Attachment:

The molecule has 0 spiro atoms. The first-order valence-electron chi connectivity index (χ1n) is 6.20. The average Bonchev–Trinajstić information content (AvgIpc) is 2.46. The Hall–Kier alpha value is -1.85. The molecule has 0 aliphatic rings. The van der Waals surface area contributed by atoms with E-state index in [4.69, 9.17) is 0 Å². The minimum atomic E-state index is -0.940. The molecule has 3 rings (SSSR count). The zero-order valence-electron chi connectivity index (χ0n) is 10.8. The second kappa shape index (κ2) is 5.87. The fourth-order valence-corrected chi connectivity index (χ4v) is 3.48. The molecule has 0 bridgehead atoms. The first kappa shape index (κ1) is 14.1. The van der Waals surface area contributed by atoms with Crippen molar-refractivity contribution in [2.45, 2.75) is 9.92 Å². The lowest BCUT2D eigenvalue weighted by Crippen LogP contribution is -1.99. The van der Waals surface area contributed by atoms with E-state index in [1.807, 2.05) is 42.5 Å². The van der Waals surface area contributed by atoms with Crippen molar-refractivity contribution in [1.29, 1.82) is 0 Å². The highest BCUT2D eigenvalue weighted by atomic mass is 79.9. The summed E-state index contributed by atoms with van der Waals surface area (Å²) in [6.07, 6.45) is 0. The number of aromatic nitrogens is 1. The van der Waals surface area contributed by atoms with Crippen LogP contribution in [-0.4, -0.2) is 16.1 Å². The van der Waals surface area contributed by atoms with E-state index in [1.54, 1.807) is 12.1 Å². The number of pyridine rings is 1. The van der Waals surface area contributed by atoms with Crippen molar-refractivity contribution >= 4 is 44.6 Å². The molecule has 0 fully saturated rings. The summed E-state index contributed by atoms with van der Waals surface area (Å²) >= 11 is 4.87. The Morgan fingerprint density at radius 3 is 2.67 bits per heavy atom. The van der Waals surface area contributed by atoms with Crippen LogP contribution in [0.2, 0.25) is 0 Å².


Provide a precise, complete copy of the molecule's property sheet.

The molecule has 0 spiro atoms. The first-order valence-electron chi connectivity index (χ1n) is 6.20. The average Bonchev–Trinajstić information content (AvgIpc) is 2.46. The Hall–Kier alpha value is -1.85. The molecule has 0 aliphatic rings. The van der Waals surface area contributed by atoms with E-state index in [4.69, 9.17) is 0 Å². The minimum atomic E-state index is -0.940. The molecule has 3 rings (SSSR count). The zero-order valence-electron chi connectivity index (χ0n) is 10.8. The second kappa shape index (κ2) is 5.87. The fourth-order valence-corrected chi connectivity index (χ4v) is 3.48. The molecule has 0 bridgehead atoms. The first kappa shape index (κ1) is 14.1. The van der Waals surface area contributed by atoms with Crippen molar-refractivity contribution in [2.45, 2.75) is 9.92 Å². The lowest BCUT2D eigenvalue weighted by Crippen LogP contribution is -1.99. The van der Waals surface area contributed by atoms with E-state index in [1.807, 2.05) is 42.5 Å². The van der Waals surface area contributed by atoms with Crippen molar-refractivity contribution in [1.29, 1.82) is 0 Å². The highest BCUT2D eigenvalue weighted by atomic mass is 79.9. The summed E-state index contributed by atoms with van der Waals surface area (Å²) in [6.07, 6.45) is 0. The number of aromatic nitrogens is 1. The van der Waals surface area contributed by atoms with Crippen LogP contribution in [-0.4, -0.2) is 16.1 Å². The van der Waals surface area contributed by atoms with E-state index in [1.54, 1.807) is 12.1 Å². The number of pyridine rings is 1. The van der Waals surface area contributed by atoms with Crippen molar-refractivity contribution >= 4 is 44.6 Å². The molecule has 0 fully saturated rings. The summed E-state index contributed by atoms with van der Waals surface area (Å²) >= 11 is 4.87. The Morgan fingerprint density at radius 3 is 2.67 bits per heavy atom. The van der Waals surface area contributed by atoms with Crippen LogP contribution in [0.2, 0.25) is 0 Å².